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cations there was a fine array of masts of vessels of different sizes.
4. As the tide had nearly ebbed, the water of the Liffey was low, and people were watching two boys, who, standing up to their knees in water, were wrestling for a stick.
A bigger boy, with trousers pushed up as high as they could go, walked slowly up to the combatants, and by way of settling the dispute he tripped up the biggest, who disappearing for a few seconds, came up with his whole body, especially his head and long hair, dripping wet with the dark fluid. Everybody seemed delighted at the joke.
5. For upwards of two hours I rode about Dublin, which, on the whole, appeared to me to be a plain, useful, brick city, with grand public buildings, and here and there across its river fine bridges of iron and stone. About the height of the houses there exists no particular rule, neither has there been any regulation about their colour; but evidently it is the custom that the broad stripes over the shops shall be of a brilliant hue.
6. What I most admired were the spacious breathing places-lungs if I may so term them. For instance one of its lungs, St. Stephen's Green, is a prettily kept park with fountain and flower-beds, having an area of 17 acres; the other lung is composed of large healthy squares of from 12 to 6 acres each. What a fine wind-pipe, too, is the Liffey! There never can be a want of abundance of good wholesome pure air in the city of Dublin.
7. I wanted to call at the Vice-regal Lodge and thought I ought to go in a carriage, but was informed that in Dublin a car was the proper conveyance; and in spite of its crab-like mode of proceeding, I determined that in a would go. The driver had been bidden
call at the General Post Office, but about fifty yards before he
reached it he pulled up suddenly, and pointing to a figure on the summit of a handsome column, he exclaimed, “That's our Nelson! it's the finest monument in Dublin.”
8. "And so,” said I to myself, “while people are declaring that between Saxon and Celt there is no brotherly feeling, the finest monument in Dublin commemorates the name of an Englishman, while the finest monuments in London heap eternal honour on the name of an Irishman! What a national bond of union are those two simple facts!"
9. Proceeding along Sackville Street, a broad handsome thoroughfare, and crossing the Liffey by a fine bridge, we came to a monument of a bare-headed monarch seated on a hollow-backed cart-horse, with an under-jaw twisted into a Saxon arch, and an uplifted, near-side fore-hoof, as if he had trodden on a nail and was showing it to the king. The monarch thus represented is William III. and the open space here College Green!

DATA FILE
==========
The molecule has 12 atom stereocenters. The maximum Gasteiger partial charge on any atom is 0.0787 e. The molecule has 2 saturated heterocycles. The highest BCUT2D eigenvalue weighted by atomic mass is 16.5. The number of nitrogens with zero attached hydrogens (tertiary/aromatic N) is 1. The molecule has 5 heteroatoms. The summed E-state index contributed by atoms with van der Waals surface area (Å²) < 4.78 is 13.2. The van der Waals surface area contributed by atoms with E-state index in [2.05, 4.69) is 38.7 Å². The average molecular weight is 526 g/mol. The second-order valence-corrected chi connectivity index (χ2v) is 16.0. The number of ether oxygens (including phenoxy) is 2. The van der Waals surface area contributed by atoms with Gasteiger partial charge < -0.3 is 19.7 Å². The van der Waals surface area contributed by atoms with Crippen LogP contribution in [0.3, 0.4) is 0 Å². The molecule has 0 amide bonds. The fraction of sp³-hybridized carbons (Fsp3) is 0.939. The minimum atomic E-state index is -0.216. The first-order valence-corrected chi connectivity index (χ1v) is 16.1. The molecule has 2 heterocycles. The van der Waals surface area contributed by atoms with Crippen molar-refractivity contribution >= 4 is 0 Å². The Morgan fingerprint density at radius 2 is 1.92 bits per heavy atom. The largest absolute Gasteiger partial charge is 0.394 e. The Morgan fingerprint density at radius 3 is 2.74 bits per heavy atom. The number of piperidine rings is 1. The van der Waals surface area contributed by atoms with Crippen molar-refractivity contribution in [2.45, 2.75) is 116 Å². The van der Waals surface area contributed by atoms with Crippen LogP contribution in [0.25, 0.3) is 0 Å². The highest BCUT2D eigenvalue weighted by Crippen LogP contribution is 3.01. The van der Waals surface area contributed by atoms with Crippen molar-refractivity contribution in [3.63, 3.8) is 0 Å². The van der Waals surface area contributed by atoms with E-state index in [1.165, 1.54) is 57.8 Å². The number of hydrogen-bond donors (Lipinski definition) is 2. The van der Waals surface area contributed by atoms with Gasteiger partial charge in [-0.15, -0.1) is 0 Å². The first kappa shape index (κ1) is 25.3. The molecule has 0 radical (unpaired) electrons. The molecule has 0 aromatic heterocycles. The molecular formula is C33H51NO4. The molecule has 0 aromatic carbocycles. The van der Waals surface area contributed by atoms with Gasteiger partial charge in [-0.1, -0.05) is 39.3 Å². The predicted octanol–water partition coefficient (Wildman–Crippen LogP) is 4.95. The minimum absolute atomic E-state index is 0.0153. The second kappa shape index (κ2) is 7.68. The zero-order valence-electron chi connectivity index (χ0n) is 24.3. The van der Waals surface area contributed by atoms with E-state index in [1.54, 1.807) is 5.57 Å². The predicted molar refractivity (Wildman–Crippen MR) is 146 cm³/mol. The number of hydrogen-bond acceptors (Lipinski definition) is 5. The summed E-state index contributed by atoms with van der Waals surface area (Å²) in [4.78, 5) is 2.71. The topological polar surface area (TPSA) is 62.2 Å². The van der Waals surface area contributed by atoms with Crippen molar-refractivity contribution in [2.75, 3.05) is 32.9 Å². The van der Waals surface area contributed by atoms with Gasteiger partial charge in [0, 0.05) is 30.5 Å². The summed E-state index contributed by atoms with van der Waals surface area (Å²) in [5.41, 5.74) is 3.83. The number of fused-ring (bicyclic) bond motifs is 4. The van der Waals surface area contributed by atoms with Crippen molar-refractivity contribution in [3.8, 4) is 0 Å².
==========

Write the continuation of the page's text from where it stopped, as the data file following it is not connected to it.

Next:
10. College Green is an open paved space in front of the extensive buildings of Trinity College; at one angle of the "green" is the Bank of Ireland, a building which was the Parliament House of the country before the Union.
11. After visiting Grafton Street with its handsome shops and busy throng, we drove past the two ancient cathedrals of St. Patrick and Christ Church, and the castle (with the appearance of which I was disappointed), we trotted along one of the broad roads which bound on either side the channel of the Liffey.
12. We passed a magnificent pile of buildings (the Four Courts), and a congregation of barracks, and then entered the gate of Phønix Park, the finest national play-ground in Europe, and, I believe, in the world. Indeed it con
1 The Duke of Wellington.
tains no less than 1,700 acres of beautiful grass, more or less covered with trees and shrubs growing as wild as in any uncultivated region of the globe, all open to the public.
13. “There, your honour,” said my conductor, pointing to the right, "is the Soldier's Hospital. That slated roof
is the Constabulary Barracks.” On the left, firm, erect, and everlasting, with its head pointing to heaven, stood a granite obelisk 200 feet high, erected to the memory of the great Duke of Wellington. Here I enjoyed an extensive prospect of Dublin beneath us extending eastward and bounded on the south by a range of beautiful hills.
14. "That building, your honour, in the valley below is the Royal Hospital; it is for old pensioners, the same as Chelsea.” Resuming our course, I observed a fine cricket-ground, and a vast expanse of grass misnamed “ The Fifteen Acres,” used for reviewing troops; this is perhaps the most picturesque review ground that can possibly be conceived.
15. After passing a beautiful piece of water, on which a pair of milk-white swans were gracefully sailing, we came to a lodge, within which in bright scarlet, there appeared pacing up and down, his bright bayonet glittering in the sun, a British sentinel.
16. “This is the Vice-regal Park, your honour; there's some elegant deer here,” said my driver. I dismounted before a large gentleman-like country-house, smartened by the appearance before it of two sentinels.
--Sir Francis Head.
LESSON 39.-DIVISIONS AND TOWNS.-II.
i Ulster, in the north of Ireland, is the most populous and prosperous province, being the great seat of the Irish manufactures. It contains nine counties, namely, Antrim, Londonderry, Donegal, Tyrone (Ti-rone'), Fermanagh (Ferman'-a), Monaghan (Mon'-a-kan), Cavan (Ca'-van), Armagh (Ar-mä'), and Down. The most important minerals obtained in the province consist of iron-ore and salt from Antrim, limestone, fire-clay, slates, flags, marble, &c., from various localities. The county of Donegal is mountainous and poor; the other counties are well cultivated. Much flax is grown in this province.
2. The county of Antrim is the second in point of population among the Irish counties. A great portion of the population is engaged in the spinning and weaving of linen and cotton. Belfast is the second largest town in Ireland, having a population of 208,000; in manufactures it is the